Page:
Friday, February 27, 2015

Europe’s high speed trains: Romancing the rails

A Cisalpino tilting train races through the European countryside  (wikipedia)
 EUROPE Europe’s modern high speed rail networks have forever changed the way travelers visit the continent.

Thanks to modern rail technology, traveling by train through Europe has recaptured the romance of travel that existed in a bygone era. Once again the simple act of coming from and going to is a pleasure to be enjoyed with contemporary comfort and efficiency.

Japanese Shinkansen, commonly called "The Bullet Train"  (wikipedia)
In 1964, when the hoopla of the Tokyo Olympic Games was over and the world departed, the crowded island nation waved good-bye and went back to work.  But something remained. Something had changed the world of transportation and travel, forever. 

In Japan they are called Shinkansen, but to the world they commonly became known as “bullet trains.”

With concerns about population density combined with rising costs of gasoline, countries like France and Germany quickly began developing high speed rail services of their own. 

Today, France takes national pride as a leader in conventional rail technology, establishing a world record speed of 357.2 miles per hour in April of 2007.

Double decked TGV speeds through the coast of France  (wikipedia)
Commercial high speed trains in many European countries currently reach scheduled speeds of 186-mph while some of France’s TGVs (Train à Grande Vitesse) travel at 200-mph.  In larger European countries, such as France and Germany, it was feasible to design dedicated tracks which allow higher rates of speed.

Countries with less revenue for rail infrastructure or which are not large enough to support the extensive
Tilting trains make high speed possible  (wikipedia)
lengths of dedicated track necessary for high speed rail, ingeniously developed the concept of tilting trains.  While tilt trains do not travel at the super speeds of their faster cousins, they have the advantage of being able to operate on existing rail lines.

Another innovation, which has also been incorporated into modern French TGVs and German ICEs (Inter City Express), is double deck trains which offer added passenger capacity and high speeds as well.

Technological advances in conventional high speed rail travel made the long awaited dream of connecting the United Kingdom with continental Europe through a tunnel beneath the English Channel a reality.
Eurostar train exits the Channel Tunnel at 186-miles per hour  (wikipedia)
The project officially opened in May, 1994 with the 31.4 mile underwater rail tunnel linking Folkstone, Kent in England with Coquelles Pas-de-Calais in northern France.  Today, Eurostar trains make day trips between England and France or Belgium a convenient proposition for holiday travelers or businessmen.  Trains travel between London and Paris in 2 hours 15 minutes, while trips  to/from London and Brussels can be done in just under 2 hours.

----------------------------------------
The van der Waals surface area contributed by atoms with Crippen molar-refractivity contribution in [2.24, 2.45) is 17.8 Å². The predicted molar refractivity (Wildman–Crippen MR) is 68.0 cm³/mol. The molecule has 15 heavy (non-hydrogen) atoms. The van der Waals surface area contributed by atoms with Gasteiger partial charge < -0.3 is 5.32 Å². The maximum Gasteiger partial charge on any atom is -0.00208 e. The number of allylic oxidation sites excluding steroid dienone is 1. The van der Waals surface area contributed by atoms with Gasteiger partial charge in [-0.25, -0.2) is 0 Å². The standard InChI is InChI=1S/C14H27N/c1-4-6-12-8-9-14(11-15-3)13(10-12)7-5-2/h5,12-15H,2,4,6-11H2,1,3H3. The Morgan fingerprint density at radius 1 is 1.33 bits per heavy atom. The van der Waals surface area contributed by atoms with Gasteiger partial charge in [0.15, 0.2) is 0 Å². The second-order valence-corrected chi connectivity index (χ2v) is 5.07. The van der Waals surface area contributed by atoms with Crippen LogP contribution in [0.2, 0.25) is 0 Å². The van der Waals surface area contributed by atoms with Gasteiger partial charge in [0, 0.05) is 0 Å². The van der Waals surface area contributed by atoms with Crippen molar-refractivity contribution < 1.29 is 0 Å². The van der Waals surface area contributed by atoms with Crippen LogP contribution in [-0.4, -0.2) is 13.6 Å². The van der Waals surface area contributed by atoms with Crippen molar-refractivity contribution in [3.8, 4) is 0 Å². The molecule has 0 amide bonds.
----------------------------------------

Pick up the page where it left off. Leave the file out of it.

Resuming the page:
Interior of Thalys, known as "Big Red"  (wikipedia)
Private companies have also gotten into the high speed rail marketplace.  Known as “the Big Red Train,” Thalys unites Benelux countries (Belgium, the Netherlands, Luxembourg) with Paris.  Popular stops en route include Brussels, Amsterdam and Cologne.

Even a small country like Switzerland, which has no need for a high speed network of its own, has cleverly negotiated alliances with France, Germany and Italy to utilize their rapid train services between the bordering countries.  The result has been a tourism boom for all four destinations by providing easy access for visitors.

Inside the bustling railway terminal in Stockholm, Sweden  (wikipedia)
Several other countries in Europe also have extensive, growing, high speed rail services, particularly Sweden and Spain.  Competition among the countries is keen, and services vary widely depending upon the length of the journey.  Short hauls feature food carts with snack and drink services or bistro cars, while longer trips provide full-service dining cars.  Depending upon the time of day, some trains offer meal services at your seat.
A German InterCity Express (ICE) pulls into Leipzig  (wikipedia)
Ground transportation is frequently the last thing travelers consider when planning a trip.  For Americans, renting a car is often the first consideration and, indeed, at first glance a rail pass may seem expensive by comparison.  But when you calculate the high cost of gasoline in Europe, the convenience of going city-center to city-center by rail, the hassles of reading road signs and finding parking, the accessibility of food and restroom services and the opportunity to relax, read a book or paper, work at the computer, enjoy a nap or simply gaze out the window at the passing panoramas, a European rail pass is a bargain. In addition, rail passes offer many money-saving bonuses for a variety of other travel related services.

Panoramic trains glides through Switzerland  (wikipedia)
Even with supplements for some high speed rail services, the convenience of traveling between many European destinations of relatively short distances, or the ability to do day trips that were once regarded as impractical, has changed the face of travel forever. 

It is now practical, in many cases, to base yourself in a city without changing hotels every day.  Not only does it save time from packing and unpacking, it allows more opportunities for sightseeing or shopping and fewer hassles of constantly being on the move.

High speed trains combine with majestic European scenery for the best of two worlds  (wikipedia)
High speed trains reinvented travel in Europe. Using their fabulous modern “bullet trains” is a traveler’s delight.